In my own work, Saint Augustine stands as my principle opponent.

His doctrine of original sin, his doctrine of double predestination, his teaching that torture can be considered a form of charity if it brings someone to the point of conversion are anathema to the way, and represent a stark contradistinction to the life and ministry of Jesus.     

Saint Augustine of Hippo has the title of Angelic Doctor of the Church, but he was a villain, he was brutal and cruel, and a hypocrite of the highest order. He should be read in that light.



Given 2020.08.28

Sunday, June 28, 2020

The Feast of Saint Irenaeus, Bishop of Lyons


Irenaeus served as the bishop of Lugdum (now Lyons), in France. He was born c. 130 CE and died c. 202 CE, serving during the Apostolic era, and he is listed in the ranks of the martyrs of the Church, though the details of martyrdom are unknown.

Irenaeus was a prolific writer. He was connected to the Bishop Polycarp who was himself connected to the Apostle John, making him only three steps removed from the ministry of Jesus.

Irenaeus’ surviving works show how he was deeply committed to the unity of Christian doctrine. He ardently opposed the heretical sects of groups like the loosely affiliated Gnostics, as well as the Montanists, and he was among the first to argue for the doctrine of apostolic succession, positing that a bishop of the church should stand in an unbroken line of succession that goes back to the first apostles.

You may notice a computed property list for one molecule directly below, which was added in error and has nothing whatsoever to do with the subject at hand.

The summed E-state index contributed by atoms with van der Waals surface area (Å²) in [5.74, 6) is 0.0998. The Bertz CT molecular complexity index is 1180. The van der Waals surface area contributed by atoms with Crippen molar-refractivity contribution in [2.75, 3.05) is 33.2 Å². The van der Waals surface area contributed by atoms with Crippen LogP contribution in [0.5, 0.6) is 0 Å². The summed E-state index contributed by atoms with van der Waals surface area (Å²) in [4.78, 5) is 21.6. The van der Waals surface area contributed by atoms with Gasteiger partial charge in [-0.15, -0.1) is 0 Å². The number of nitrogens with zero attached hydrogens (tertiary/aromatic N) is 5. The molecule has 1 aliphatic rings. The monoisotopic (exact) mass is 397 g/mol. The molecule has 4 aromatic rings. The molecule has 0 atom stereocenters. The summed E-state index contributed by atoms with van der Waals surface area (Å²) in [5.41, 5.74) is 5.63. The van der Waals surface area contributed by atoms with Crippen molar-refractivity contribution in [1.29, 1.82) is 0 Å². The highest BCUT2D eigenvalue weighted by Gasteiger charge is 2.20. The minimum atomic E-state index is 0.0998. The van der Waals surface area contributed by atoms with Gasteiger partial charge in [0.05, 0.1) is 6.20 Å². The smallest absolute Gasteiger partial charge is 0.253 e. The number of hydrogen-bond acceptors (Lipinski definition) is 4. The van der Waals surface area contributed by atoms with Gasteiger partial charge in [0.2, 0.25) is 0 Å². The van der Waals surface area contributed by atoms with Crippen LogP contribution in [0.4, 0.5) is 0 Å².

What is most important about Irenaeus’ work is something referred to as the Irenaean theodicy, this is why I lift him up and write about him.

Theodicy is the specific field of theological work devoted to understanding the problem of evil, and its ultimate resolution by God.

The Irenaean theodicy was the leading doctrine in the church up until the time that it was supplanted by Augustine’s teaching on original sin, three centuries later, after which Saint Augustine’s teaching became normative throughout the Christian world.

St. Augustine suggests that creation was made perfect and without blemish, and then there was a fall into sin, which came from nowhere and nothing resulting in a degree of chaos and disorder which completely separates creation from God. Whereas Irenaeus posited that the though the world is fallen it is not wholly fallen, making it so that the breach is not irreparable, putting forward that God’s plan for the resolution of evil is to slowly draw all things to the divine.

For saint Irenaeus the perfection of the created order happens as a process of assimilation, which he calls recapitulation, imagining that each individual-being is on a journey, coming ever closer to God; as we draw near our imperfections fall away.

Irenaeus’ theology, which was never condemned, provides a strong theological grounding for the theology of universal salvation which has persisted as a teaching among Christians from the very beginning of the Church, though only among a stark minority.